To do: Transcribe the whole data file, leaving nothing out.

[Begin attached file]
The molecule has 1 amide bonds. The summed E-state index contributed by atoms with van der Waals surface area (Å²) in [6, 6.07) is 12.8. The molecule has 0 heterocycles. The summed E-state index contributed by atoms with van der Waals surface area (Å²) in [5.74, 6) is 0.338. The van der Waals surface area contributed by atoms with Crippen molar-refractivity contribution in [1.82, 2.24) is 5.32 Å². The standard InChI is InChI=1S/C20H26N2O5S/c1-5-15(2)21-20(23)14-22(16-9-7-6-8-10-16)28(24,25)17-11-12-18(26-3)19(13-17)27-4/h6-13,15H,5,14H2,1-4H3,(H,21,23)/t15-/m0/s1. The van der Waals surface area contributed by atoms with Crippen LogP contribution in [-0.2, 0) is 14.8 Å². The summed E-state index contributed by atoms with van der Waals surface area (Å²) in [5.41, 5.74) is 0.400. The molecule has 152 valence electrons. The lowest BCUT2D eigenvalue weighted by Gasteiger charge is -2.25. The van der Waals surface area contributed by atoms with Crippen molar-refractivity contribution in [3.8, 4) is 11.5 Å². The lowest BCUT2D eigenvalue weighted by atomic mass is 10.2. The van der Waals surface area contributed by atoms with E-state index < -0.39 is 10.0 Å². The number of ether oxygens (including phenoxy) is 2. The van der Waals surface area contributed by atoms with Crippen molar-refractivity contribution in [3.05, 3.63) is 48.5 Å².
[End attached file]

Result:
The molecule has 1 amide bonds. The summed E-state index contributed by atoms with van der Waals surface area (Å²) in [6, 6.07) is 12.8. The molecule has 0 heterocycles. The summed E-state index contributed by atoms with van der Waals surface area (Å²) in [5.74, 6) is 0.338. The van der Waals surface area contributed by atoms with Crippen molar-refractivity contribution in [1.82, 2.24) is 5.32 Å². The standard InChI is InChI=1S/C20H26N2O5S/c1-5-15(2)21-20(23)14-22(16-9-7-6-8-10-16)28(24,25)17-11-12-18(26-3)19(13-17)27-4/h6-13,15H,5,14H2,1-4H3,(H,21,23)/t15-/m0/s1. The van der Waals surface area contributed by atoms with Crippen LogP contribution in [-0.2, 0) is 14.8 Å². The summed E-state index contributed by atoms with van der Waals surface area (Å²) in [5.41, 5.74) is 0.400. The molecule has 152 valence electrons. The lowest BCUT2D eigenvalue weighted by Gasteiger charge is -2.25. The van der Waals surface area contributed by atoms with Crippen molar-refractivity contribution in [3.8, 4) is 11.5 Å². The lowest BCUT2D eigenvalue weighted by atomic mass is 10.2. The van der Waals surface area contributed by atoms with E-state index < -0.39 is 10.0 Å². The number of ether oxygens (including phenoxy) is 2. The van der Waals surface area contributed by atoms with Crippen molar-refractivity contribution in [3.05, 3.63) is 48.5 Å².